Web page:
By 1855, the Nimiipuu (Nez Perce) had already seen decades of enormous change. From fur traders to missionaries to settlers who seemed more numerous by the day, outsiders had brought in new customs, products, religions, and ideas. The tribes' leaders reasoned that since the steamrolling of their traditional lifestyle seemed inevitable, it would be in their best interest to reason with the Soyapu (white people) on their own terms. The Nimiipuu feared that if an agreement with the government was not made, their lands would be taken anyway, and they would get nothing in exchange.
When General Isaac Stevens (who was also the first Governor of Washington State) arrived in 1855, eager to acquire land on which to build a transcontinental railway, the Nimiipuu were ready to set the terms of a fair agreement. The council lasted more than a week and several thousand Indians were present, including almost all of Nez Perce nation, and the Wallawallas, Cayuses, Umatillas, Yakamas, and representatives of several other tribes. Eventually they reached a reluctant treaty. The only land the Nimiipuu would have to cede was 7.5 million acres, all of it in border areas. Important ancestral sites were included within the reservation. All traditional Nimiipuu hunting, fishing, and gathering activities would also be allowed to continue indefinitely, even outside the boundaries of their new reservation. In exchange for this trade, the US Government agreed to supply the Nimiipuu with:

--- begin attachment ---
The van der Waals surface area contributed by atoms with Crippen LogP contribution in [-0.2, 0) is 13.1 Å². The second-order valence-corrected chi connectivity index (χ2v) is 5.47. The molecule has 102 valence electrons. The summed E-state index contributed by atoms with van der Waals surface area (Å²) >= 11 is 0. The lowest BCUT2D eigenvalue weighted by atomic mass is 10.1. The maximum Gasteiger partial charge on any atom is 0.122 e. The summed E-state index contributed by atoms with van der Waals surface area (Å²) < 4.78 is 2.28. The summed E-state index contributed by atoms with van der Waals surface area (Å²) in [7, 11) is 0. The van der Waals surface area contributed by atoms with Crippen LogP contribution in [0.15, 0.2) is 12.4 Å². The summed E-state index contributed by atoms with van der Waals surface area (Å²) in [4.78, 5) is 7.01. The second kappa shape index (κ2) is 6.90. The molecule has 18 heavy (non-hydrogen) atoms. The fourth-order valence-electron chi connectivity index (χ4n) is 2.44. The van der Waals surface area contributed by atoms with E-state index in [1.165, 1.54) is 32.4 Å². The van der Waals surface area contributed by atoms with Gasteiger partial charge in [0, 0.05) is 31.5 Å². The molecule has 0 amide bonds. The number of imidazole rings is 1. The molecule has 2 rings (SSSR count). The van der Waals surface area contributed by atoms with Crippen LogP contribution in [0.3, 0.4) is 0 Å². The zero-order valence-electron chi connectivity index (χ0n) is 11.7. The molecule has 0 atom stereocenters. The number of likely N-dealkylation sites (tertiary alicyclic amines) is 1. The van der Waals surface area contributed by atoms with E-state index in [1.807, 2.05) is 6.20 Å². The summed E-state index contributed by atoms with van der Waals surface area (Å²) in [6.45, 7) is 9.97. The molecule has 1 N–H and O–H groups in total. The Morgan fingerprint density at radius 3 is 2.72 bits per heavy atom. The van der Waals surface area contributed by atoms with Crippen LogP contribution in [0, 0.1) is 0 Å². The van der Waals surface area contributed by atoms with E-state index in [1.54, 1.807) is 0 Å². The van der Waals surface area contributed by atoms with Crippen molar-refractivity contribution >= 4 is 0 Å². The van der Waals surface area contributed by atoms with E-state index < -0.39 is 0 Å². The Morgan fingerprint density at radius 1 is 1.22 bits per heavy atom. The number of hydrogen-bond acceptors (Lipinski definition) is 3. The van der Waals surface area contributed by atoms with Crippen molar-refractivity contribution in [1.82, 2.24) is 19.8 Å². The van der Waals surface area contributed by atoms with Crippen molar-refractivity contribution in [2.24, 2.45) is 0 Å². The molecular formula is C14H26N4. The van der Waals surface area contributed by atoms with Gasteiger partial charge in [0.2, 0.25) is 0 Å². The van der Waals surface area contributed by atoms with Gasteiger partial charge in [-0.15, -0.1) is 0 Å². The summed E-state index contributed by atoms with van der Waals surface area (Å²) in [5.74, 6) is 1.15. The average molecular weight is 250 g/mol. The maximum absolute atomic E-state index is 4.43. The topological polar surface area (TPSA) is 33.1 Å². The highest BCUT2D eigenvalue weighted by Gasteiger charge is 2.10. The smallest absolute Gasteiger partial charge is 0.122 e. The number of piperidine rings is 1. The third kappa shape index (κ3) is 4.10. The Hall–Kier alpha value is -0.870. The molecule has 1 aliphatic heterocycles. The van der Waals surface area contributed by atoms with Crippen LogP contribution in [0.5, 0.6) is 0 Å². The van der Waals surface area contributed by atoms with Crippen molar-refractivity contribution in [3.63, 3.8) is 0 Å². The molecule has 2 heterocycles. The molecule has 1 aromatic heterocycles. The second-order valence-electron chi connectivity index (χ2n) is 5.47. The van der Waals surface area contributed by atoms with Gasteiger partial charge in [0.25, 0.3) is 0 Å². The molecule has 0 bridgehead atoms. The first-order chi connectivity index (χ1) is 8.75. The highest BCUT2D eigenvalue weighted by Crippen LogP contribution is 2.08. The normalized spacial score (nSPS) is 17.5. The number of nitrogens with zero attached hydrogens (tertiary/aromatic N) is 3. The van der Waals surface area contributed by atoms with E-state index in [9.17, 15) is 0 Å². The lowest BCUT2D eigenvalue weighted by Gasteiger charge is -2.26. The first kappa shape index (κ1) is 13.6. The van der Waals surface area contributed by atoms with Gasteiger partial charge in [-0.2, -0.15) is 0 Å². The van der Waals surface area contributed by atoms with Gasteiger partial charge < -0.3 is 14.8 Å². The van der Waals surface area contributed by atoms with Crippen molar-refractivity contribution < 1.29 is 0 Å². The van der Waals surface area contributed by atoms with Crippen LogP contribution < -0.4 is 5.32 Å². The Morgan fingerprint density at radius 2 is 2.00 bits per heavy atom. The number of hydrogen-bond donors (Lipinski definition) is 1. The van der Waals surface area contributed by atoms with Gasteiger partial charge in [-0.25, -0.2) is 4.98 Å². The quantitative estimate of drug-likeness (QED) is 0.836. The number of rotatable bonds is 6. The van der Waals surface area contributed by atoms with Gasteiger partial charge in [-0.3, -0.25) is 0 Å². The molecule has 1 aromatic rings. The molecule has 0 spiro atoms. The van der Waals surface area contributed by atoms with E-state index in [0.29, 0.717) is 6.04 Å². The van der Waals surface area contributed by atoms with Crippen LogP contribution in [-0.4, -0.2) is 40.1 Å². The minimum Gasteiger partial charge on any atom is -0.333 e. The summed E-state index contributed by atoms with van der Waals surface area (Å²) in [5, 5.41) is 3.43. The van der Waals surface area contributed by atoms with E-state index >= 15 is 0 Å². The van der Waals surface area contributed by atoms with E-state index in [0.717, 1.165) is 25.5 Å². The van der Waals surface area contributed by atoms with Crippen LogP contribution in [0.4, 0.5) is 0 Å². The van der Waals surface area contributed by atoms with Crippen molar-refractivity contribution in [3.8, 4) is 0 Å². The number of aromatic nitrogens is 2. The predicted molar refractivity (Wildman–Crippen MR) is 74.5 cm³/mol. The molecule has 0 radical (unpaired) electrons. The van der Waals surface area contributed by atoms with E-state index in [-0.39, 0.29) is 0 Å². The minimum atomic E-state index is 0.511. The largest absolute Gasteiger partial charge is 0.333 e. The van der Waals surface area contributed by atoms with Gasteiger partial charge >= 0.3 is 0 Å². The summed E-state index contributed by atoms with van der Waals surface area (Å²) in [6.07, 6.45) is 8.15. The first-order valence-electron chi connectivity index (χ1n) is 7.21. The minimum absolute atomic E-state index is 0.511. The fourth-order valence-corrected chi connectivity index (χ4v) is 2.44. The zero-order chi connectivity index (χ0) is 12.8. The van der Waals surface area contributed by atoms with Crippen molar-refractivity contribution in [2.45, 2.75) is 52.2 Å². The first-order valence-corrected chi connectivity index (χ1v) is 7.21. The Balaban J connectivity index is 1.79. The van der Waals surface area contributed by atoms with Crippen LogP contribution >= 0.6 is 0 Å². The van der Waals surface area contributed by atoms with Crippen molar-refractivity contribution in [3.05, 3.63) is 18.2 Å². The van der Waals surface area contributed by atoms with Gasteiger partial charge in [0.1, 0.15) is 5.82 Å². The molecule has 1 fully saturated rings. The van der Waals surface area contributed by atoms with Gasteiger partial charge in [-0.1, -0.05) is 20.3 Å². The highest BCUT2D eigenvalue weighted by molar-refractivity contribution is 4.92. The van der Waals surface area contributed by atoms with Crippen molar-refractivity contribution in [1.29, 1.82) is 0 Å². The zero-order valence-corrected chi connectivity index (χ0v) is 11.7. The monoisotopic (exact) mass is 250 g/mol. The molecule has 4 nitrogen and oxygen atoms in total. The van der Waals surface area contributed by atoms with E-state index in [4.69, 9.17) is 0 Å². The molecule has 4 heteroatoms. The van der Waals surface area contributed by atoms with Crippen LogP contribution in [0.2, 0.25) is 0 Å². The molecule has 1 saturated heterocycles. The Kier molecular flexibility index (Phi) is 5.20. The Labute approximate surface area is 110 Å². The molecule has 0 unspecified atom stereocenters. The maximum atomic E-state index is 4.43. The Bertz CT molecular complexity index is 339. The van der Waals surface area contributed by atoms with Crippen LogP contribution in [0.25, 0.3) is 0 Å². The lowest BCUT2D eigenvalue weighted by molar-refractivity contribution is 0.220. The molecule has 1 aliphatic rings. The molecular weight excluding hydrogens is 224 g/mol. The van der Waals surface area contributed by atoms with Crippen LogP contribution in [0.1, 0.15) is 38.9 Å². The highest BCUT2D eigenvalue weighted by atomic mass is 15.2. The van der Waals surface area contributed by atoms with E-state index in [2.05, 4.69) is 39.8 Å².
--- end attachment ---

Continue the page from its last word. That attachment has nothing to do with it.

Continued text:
The 1855 treaty was an agreement between sovereign nations. Since all 56 Nez Perce tribes had input on and signed the resulting treaty, it became their basic document in dealings with the US Government and legally can still be recognized as such today. Never again was a treaty made that all Nimiipuu agreed to.
What happened next? Aftermath of 1855 treaty.
Last updated: August 26, 2020